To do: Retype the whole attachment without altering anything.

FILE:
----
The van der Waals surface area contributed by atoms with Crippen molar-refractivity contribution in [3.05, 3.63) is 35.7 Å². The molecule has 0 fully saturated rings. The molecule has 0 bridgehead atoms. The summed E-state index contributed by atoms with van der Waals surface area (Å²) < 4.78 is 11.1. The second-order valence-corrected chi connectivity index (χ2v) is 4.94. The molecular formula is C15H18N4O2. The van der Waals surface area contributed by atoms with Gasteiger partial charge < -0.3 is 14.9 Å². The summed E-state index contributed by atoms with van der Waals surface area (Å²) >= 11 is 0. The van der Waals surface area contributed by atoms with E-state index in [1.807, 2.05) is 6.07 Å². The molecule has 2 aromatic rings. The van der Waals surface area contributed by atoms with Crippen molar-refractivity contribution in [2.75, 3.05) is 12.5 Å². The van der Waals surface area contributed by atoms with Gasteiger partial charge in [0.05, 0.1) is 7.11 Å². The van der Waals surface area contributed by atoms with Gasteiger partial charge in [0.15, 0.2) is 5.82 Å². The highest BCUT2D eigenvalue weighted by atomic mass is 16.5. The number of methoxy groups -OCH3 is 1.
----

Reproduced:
The van der Waals surface area contributed by atoms with Crippen molar-refractivity contribution in [3.05, 3.63) is 35.7 Å². The molecule has 0 fully saturated rings. The molecule has 0 bridgehead atoms. The summed E-state index contributed by atoms with van der Waals surface area (Å²) < 4.78 is 11.1. The second-order valence-corrected chi connectivity index (χ2v) is 4.94. The molecular formula is C15H18N4O2. The van der Waals surface area contributed by atoms with Gasteiger partial charge < -0.3 is 14.9 Å². The summed E-state index contributed by atoms with van der Waals surface area (Å²) >= 11 is 0. The van der Waals surface area contributed by atoms with E-state index in [1.807, 2.05) is 6.07 Å². The molecule has 2 aromatic rings. The van der Waals surface area contributed by atoms with Crippen molar-refractivity contribution in [2.75, 3.05) is 12.5 Å². The van der Waals surface area contributed by atoms with Gasteiger partial charge in [0.05, 0.1) is 7.11 Å². The van der Waals surface area contributed by atoms with Gasteiger partial charge in [0.15, 0.2) is 5.82 Å². The highest BCUT2D eigenvalue weighted by atomic mass is 16.5. The number of methoxy groups -OCH3 is 1.